IBM Security Global Forum

 View Only

JMeter Integration with InfluxDB(v2) and Grafana for real time performance monitoring

By Gaurav Dangaich posted Wed February 07, 2024 11:25 AM


Gaurav Dangaich

This is a simple guide to set up JMeter Grafana Dashboard using InfluxDB which describes the step-by-step setup process.

With JMeter or any performance testing tool, one can see the detailed error logs only after the test run completes. If you have a development team monitoring the test or any stakeholder asks the reason on why a certain request/API failed, you will not have an answer unless you had time to analyse the test results. It’s more true for a headless test run such as non-GUI executions where you cannot access the ‘View Results Tree’ or ‘Summary Table’ during the test.

Wouldn’t it be great to have this information handy at any point of time during the test, to dynamically view test results such as slower transactions and detailed error information amongst API calls/requests in real-time?

An easy way to perceive this is to have a non-relational database, like InfluxDB, record the real-time test logs into a table and then use a graphing tool, like Grafana, to display the live data. As long as the database connects to the Graphing tool, one can view the historic as well as real-time data in terms of charts and graphs.


JMeter is the most popular and easy to use open source load testing tool. It is designed to load test functional behaviour and measure performance. You can use JMeter to analyse and measure the performance of web application or a variety of services.

InfluxDB is a time-series database built for high-performance handling of time-stamped data. JMeter provides a backend listener InfluxdbBackendListenerClient to write the data to InfluxDB.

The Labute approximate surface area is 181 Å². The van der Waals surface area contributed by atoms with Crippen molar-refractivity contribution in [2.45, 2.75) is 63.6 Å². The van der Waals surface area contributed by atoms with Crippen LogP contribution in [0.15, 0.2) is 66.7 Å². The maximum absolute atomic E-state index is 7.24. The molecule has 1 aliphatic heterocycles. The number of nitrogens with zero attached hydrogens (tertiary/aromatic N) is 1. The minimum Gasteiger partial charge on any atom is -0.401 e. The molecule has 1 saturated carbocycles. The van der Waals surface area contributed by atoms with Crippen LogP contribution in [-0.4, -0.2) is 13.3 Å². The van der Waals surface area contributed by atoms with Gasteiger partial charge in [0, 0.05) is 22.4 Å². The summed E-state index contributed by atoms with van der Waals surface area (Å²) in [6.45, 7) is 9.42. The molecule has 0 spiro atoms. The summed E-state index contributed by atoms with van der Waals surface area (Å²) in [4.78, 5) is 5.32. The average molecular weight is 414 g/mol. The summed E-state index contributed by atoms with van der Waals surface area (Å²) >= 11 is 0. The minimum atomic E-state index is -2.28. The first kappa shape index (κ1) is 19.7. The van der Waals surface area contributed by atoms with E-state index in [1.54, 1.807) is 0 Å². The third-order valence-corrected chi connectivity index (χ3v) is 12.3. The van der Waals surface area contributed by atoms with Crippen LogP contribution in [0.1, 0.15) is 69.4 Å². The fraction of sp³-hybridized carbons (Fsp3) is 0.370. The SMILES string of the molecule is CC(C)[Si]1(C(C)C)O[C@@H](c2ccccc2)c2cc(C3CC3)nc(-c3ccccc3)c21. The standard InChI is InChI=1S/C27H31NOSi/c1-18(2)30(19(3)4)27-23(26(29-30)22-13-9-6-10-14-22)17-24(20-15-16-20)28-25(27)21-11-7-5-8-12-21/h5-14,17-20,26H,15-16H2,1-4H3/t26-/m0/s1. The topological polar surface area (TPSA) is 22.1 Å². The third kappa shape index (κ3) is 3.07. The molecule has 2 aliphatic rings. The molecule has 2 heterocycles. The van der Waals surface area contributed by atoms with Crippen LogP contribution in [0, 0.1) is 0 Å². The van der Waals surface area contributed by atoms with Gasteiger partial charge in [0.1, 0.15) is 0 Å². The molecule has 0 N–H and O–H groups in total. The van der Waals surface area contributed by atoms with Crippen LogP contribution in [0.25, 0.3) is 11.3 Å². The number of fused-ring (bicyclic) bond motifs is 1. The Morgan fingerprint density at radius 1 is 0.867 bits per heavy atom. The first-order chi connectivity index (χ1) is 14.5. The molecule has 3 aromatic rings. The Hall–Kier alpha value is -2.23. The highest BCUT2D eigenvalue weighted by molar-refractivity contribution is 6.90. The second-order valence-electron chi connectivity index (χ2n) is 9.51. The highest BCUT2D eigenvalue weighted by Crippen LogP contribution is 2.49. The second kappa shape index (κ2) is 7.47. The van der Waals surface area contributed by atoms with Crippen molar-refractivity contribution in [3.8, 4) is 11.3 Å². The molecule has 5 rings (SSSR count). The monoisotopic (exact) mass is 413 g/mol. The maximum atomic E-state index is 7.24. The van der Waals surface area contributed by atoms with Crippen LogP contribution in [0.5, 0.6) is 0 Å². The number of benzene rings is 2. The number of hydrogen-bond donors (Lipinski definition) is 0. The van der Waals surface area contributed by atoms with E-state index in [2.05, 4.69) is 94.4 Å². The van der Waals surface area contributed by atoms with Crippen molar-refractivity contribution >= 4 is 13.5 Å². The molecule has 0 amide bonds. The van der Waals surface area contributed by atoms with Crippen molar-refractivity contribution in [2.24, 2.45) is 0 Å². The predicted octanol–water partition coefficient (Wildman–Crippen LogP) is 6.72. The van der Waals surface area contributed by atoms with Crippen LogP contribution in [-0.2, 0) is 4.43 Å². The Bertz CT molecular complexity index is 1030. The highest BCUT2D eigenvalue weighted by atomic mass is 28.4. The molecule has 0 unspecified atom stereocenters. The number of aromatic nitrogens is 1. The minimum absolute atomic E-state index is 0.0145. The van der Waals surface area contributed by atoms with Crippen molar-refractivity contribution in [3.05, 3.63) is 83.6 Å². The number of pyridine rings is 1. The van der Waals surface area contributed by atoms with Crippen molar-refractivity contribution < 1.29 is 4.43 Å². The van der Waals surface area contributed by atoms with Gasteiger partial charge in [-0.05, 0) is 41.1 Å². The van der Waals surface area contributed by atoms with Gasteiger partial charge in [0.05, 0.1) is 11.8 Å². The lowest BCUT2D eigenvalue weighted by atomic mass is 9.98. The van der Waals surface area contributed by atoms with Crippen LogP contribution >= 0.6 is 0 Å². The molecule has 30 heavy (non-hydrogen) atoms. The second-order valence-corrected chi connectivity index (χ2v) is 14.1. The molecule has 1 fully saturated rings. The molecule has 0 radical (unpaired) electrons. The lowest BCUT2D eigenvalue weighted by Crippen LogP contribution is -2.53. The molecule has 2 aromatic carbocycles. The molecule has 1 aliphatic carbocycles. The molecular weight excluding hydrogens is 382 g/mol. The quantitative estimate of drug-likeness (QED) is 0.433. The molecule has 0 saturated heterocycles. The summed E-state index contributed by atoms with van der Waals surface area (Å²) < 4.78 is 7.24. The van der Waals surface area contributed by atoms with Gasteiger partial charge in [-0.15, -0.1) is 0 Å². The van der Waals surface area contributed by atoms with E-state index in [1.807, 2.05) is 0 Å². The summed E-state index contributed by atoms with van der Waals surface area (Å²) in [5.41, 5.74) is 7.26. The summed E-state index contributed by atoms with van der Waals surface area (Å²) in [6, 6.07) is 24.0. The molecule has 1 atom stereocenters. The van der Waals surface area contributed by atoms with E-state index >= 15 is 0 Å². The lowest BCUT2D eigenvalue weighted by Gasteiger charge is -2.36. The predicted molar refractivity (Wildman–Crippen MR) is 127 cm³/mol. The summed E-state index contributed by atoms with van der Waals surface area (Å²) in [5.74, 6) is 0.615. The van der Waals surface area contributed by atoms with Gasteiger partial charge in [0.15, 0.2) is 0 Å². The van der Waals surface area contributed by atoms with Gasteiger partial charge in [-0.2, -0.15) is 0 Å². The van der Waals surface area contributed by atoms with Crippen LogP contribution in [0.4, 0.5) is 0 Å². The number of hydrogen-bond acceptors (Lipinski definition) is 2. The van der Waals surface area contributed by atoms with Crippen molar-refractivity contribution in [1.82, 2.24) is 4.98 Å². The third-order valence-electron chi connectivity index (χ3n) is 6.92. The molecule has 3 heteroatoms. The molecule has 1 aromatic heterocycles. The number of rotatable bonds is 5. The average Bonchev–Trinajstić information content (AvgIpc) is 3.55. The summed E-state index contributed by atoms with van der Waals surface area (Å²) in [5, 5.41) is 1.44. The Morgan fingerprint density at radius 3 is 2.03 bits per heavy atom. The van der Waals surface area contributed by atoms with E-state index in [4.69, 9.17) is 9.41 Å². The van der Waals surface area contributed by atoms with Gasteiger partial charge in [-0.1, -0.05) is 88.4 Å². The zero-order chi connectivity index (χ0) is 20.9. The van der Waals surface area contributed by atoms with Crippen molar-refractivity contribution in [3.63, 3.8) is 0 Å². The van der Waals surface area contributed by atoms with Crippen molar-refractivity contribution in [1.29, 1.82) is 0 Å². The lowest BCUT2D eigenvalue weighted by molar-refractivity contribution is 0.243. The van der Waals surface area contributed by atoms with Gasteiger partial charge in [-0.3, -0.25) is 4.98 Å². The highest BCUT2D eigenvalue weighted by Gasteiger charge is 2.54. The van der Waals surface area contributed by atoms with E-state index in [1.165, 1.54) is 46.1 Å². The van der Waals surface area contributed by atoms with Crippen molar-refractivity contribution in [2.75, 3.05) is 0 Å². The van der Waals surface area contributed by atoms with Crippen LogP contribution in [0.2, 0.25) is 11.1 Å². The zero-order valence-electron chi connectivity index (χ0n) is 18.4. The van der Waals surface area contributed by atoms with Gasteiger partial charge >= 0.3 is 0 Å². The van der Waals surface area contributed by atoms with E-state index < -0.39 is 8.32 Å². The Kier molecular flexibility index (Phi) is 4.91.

Grafana is an open-source metric analytics and visualization suite. It is most commonly used for visualizing time series data for infrastructure and application analytics.

Data Flow:

JMeter write the real-time test results into Influx database using backend listener and Grafana will read the data from InfluxDB and display it on its dashboard.

                                                                                                                     Data flow from JMeter to Grafana

Below are the steps to integrate JMeter with InfluxDB and Grafana:

  •         Download and setup InfluxDB
  •         Setup InfluxDB backend listener in JMeter
  •         Download and Setup Grafana
  •         Configure Grafana dashboard
  •         Run JMeter Test and monitor results

Download and setup InfluxDB

Installing InfluxDB through brew is very simple. You just need to run these two commands if brew is installed on your machine.

Start InfluxDB

Using brew command: brew services start influxdb

To verify that InfluxDB is up and running, all you need to do is to open a terminal window and run this command:   

If the installation was completed successfully and the database is up and running, you will see an InfluxDB command line interface. This can be used for interacting with the database.

By default, InfluxDB uses the following network ports:

  •         TCP port 8086 is available for client-server communication using the InfluxDB API.
  •         TCP port 8088 is available for the RPC service to perform backup and restore operations.

Setup & Configure InfluxDB

We will need to create a database to store our JMeter Results.

Go to below URL from the browser (Below is just a one-time activity to setup database and other necessary configuration)


Click on ‘Get Started’:

Note: In the above image:

  •         Username: provide any suitable username to login to influxdb
  •         Password: provide any suitable password to login
  •         Initial Organization Name: this field will serve as a workspace name for different users to work on the same.
  •         Initial Bucket Name: Bucket is same as database in general, provide a suitable db name in this field

Once the above fields are filled, click on ‘Continue’, it will take to below page:


Setup Influxdb backend listener in JMeter

Here, we will see how to configure the backend listener  in JMeter to write metrics to InfluxDB.

  •          Add a new backend listener to the thread group. Right Click on a Thread Group -> Add -> Listener -> Backend Listener